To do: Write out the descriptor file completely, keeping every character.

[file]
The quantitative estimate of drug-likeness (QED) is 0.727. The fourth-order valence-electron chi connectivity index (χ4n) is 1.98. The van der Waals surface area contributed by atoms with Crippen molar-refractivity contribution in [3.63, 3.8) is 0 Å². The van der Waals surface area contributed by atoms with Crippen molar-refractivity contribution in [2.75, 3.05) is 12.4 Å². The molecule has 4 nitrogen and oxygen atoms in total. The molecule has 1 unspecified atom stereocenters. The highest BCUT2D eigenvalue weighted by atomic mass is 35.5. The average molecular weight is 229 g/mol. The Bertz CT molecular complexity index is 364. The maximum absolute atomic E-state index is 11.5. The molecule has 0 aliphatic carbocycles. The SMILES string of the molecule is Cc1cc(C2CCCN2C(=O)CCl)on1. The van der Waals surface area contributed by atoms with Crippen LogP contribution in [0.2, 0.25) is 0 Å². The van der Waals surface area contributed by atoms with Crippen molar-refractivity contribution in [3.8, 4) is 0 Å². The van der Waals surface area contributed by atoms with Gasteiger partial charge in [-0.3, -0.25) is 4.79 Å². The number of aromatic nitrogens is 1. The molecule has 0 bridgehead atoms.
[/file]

The quantitative estimate of drug-likeness (QED) is 0.727. The fourth-order valence-electron chi connectivity index (χ4n) is 1.98. The van der Waals surface area contributed by atoms with Crippen molar-refractivity contribution in [3.63, 3.8) is 0 Å². The van der Waals surface area contributed by atoms with Crippen molar-refractivity contribution in [2.75, 3.05) is 12.4 Å². The molecule has 4 nitrogen and oxygen atoms in total. The molecule has 1 unspecified atom stereocenters. The highest BCUT2D eigenvalue weighted by atomic mass is 35.5. The average molecular weight is 229 g/mol. The Bertz CT molecular complexity index is 364. The maximum absolute atomic E-state index is 11.5. The molecule has 0 aliphatic carbocycles. The SMILES string of the molecule is Cc1cc(C2CCCN2C(=O)CCl)on1. The van der Waals surface area contributed by atoms with Crippen LogP contribution in [0.2, 0.25) is 0 Å². The van der Waals surface area contributed by atoms with Crippen molar-refractivity contribution in [3.8, 4) is 0 Å². The van der Waals surface area contributed by atoms with Gasteiger partial charge in [-0.3, -0.25) is 4.79 Å². The number of aromatic nitrogens is 1. The molecule has 0 bridgehead atoms.